Saturday, March 17, 2012

Happy St. Patrick's Day

Being of Irish descent (for real, not just because it's St. Patrick's Day), I am in love with all things Irish. So I have a few recommendations for you all today.

Now, the book that was written after this movie came out is exTREMELY hard to find (as in, I can't anymore... luckily I already have it). It's not exactly an... expensively made movie. But it's fun to watch.

The Magical Legend of the Leprechauns
American businessman Jack Woods rents a cottage on the enchanted Emerald Isle which is occupied by a family of leprechauns. Leprechaun Seamus Muldoon's son and son's friends crash the fairies' costume ball and Muldoon's son falls in love with fairy Princess Jessica. Their love re-ignites a feud between the leprechauns and the fairies, which escalates into a war. The Grand Banshee warns of terrible consequences and Jack Woods is chosen to make peace. Woods interrupts his own romance with an Irish beauty to help, and becomes involved in a strange and wonderful magical adventure.

I absolutely adore Maureen O'Hara. This is next one is one of my favorite movies of hers. The trailer doesn't really do it justice. And makes John Wayne look extremely violent. Coincidentally, this is also the movie ET is watching when Elliott is in science class letting all the frogs go.

The Quiet Man
Blarney and bliss, mixed in equal proportions. John Wayne plays an American boxer who returns to the Emerald Isle, his native land. What he finds there is a fiery prospective spouse (Maureen O'Hara) and a country greener than any Ireland seen before or since--it's no surprise The Quiet Man won an Oscar for cinematography. It also won an Oscar for John Ford's direction, his fourth such award. The film was a deeply personal project for Ford (whose birth name was Sean Aloysius O'Fearna), and he lavished all of his affection for the Irish landscape and Irish people on this film. He also stages perhaps the greatest donnybrook in the history of movies, an epic fistfight between Wayne and the truculent Victor McLaglen--that's Ford's brother, Francis, as the elderly man on his deathbed who miraculously revives when he hears word of the dustup. Barry Fitzgerald, the original Irish elf, gets the movie's biggest laugh when he walks into the newlyweds' bedroom the morning after their wedding, and spots a broken bed. The look on his face says everything. The Quiet Man isn't the real Ireland, but as a delicious never-never land of Ford's imagination, it will do very nicely. --Robert Horton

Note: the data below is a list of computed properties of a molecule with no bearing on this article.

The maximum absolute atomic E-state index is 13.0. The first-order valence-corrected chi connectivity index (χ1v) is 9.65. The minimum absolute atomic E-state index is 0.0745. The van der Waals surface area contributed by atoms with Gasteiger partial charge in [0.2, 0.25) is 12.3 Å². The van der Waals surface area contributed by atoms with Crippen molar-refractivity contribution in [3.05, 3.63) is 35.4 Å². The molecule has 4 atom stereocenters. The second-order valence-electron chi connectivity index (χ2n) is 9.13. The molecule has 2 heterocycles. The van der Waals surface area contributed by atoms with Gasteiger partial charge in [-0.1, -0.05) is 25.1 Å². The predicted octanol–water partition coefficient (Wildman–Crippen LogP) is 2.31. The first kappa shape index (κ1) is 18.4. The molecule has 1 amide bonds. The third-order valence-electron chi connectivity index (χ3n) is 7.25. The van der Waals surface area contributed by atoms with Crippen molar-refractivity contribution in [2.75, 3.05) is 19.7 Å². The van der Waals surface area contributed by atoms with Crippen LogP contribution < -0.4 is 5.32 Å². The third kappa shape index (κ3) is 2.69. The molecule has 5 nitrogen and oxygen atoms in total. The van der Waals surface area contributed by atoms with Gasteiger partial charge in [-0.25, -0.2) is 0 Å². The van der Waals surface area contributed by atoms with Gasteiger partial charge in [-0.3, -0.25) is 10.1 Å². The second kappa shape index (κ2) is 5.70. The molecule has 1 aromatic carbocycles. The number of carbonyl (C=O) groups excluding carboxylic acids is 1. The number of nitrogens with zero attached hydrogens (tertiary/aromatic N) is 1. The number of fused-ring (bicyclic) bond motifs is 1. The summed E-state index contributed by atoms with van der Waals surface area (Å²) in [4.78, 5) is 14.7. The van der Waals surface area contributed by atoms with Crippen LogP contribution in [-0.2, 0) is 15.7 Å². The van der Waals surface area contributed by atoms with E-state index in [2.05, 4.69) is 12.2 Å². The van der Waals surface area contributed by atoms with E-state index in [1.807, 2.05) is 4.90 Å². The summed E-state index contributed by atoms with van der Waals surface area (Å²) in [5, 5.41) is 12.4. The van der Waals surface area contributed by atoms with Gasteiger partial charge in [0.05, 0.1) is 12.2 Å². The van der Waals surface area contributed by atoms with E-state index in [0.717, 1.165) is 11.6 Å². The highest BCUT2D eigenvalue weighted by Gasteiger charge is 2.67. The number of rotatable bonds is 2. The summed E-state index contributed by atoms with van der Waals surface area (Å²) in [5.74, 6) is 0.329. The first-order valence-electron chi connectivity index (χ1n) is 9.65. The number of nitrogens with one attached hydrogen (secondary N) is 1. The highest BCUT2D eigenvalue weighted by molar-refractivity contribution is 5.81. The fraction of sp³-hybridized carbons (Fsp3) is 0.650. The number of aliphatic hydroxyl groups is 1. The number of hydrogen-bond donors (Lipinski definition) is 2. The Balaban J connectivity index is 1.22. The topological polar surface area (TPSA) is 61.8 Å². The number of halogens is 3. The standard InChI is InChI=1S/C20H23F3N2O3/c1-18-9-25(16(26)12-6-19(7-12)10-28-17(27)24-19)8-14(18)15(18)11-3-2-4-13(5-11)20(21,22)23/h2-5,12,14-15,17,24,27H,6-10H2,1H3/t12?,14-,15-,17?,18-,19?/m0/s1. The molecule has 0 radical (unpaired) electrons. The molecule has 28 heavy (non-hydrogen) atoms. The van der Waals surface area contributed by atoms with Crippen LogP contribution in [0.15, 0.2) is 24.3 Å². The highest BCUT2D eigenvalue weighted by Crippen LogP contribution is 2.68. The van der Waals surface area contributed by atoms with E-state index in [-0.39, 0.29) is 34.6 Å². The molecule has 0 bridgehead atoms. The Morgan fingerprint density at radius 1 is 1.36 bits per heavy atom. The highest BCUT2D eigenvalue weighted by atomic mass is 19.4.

Last, but certainly not least, is one of my all time favorite childhood movies. Sean Connery is divine in this movie and I love Janet Munro and Albert Sharp.

Darby O'Gill and the Little People
Take a wee bit of ancient folklore, mix in some spectacular special effects and a magical cast (including Sean Connery) -- and you've got one of the most enchanting fantasies of all time! A frisky old storyteller named Darby O'Gill is desperately seeking the proverbial pot of gold. There's just one tiny thing standing in his way: a 21-inch leprechaun named King Brian. In order to get the gold, Darby must match his wits against the shrewd little trickster -- which proves no small task, indeed! Fall under the spell of DARBY O'GILL AND THE LITTLE PEOPLE for a fun-filled evening of magic, mirth, and nonstop shenanigans!

There you go! Happy St. Patrick's Day!!


  1. Happy St. Patrick's Day! What a great post! I had forgotten about Darby O'Gill and the Little People! Thanks for all these great ideas of things that I can share with the kids today ;)

    1. You're welcome! Hope you had a great one!


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